Show us the climate money, women leaders and activists tell COP28

Thomson Reuters Foundation

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Show us the climate money, women leaders and activists tell COP28

COP28. Barbados Prime Minister Mia Mottley speaks in a press conference at the World Climate Summit during the United Nations Climate Change Conference, in Dubai, United Arab Emirates, December 4, 2023.

Thomas Mukoya/Reuters

Barbados Prime Minister Mia Mottley says that to help women, it is first important to get more climate finance flowing for vulnerable island states and developing countries at the global level

DUBAI, United Arab Emirates – When Stephanie Akrumah founded the Centre for Green Growth, a Ghanaian organization that trains women in her country on how to adapt to climate change, she used her own money, convinced she was doing the right thing.

Then she received a small amount of funding from international aid agency CARE to carry out training in communities.

Now the young activist is on the hunt for new sources of finance to expand the education she says is crucial for Ghanaian women to respond to impacts like flash floods on their farms.

But in several months of trying, it has proved “extremely difficult” to find, due to onerous processes and requirements for accessing international funding.

That is effectively freezing out local women’s groups working on climate change, she and others said.

On Monday, December 4, as the COP28 United Nations climate conference in Dubai focused on finance and gender equity, new figures from CARE showed that women’s rights organizations received less than 0.2% of Britain’s climate finance in 2022 – and less than 1% of that aid specifically targeted gender equality.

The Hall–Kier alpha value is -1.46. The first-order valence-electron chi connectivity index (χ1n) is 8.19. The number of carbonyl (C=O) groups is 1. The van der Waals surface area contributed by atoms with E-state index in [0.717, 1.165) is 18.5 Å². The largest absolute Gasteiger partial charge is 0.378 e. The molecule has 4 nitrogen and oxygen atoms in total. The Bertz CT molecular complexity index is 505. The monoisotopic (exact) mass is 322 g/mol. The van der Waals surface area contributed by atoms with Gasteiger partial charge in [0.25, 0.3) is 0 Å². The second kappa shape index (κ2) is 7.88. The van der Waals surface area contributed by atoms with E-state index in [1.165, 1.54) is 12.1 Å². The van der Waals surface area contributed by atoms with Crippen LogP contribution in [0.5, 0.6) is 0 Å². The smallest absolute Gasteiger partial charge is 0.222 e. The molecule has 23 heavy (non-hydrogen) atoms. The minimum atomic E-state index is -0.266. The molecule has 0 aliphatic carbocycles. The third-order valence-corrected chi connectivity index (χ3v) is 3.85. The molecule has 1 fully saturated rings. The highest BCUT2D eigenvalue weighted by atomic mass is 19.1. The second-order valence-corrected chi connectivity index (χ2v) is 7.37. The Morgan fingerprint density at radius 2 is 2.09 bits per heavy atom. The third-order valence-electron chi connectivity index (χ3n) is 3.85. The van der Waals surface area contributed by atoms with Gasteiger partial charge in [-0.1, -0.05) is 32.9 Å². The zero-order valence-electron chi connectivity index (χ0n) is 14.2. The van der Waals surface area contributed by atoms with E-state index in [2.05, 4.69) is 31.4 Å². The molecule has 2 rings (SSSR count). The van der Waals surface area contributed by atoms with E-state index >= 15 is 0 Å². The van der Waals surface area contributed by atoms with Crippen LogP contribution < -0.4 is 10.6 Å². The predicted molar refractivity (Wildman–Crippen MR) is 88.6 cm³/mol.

“There has to be another way,” said Akrumah, calling for easier, simpler access for women-led groups to obtain money from wealthy governments and global funds.

CARE pointed to unequal gender representation at the climate negotiations as another barrier for women seeking to gain more access to climate finance.

Women make up only 38% of registered COP28 delegates, according to UK-based climate website Carbon Brief.

That is an increase of just 1% compared to COP27 – although the share has risen steadily over the years.

Justice and efficiency

Nicholas Stern, a leading British economist who co-chairs an independent high-level expert group on climate finance, told Context that ensuring women get the funding they need, to respond to climate change and develop their societies at the same time, is a question both of justice and efficiency.

When it comes to efforts to boost agriculture, health, or education, “if you have more women involved, it all works better,” he noted, adding that the evidence of that has become stronger over the past two decades.

One effective way to get money to women is through direct cash transfers, he said, citing India’s digital identification program as a channel to target women with payments that can help build their resilience to threats including climate change.

“The most difficult thing and the most unjust thing for women would be not to do much,” he said, noting women suffer most both when weather disasters hit and also from longer-term shifts that force them to go further for daily chores such as collecting water.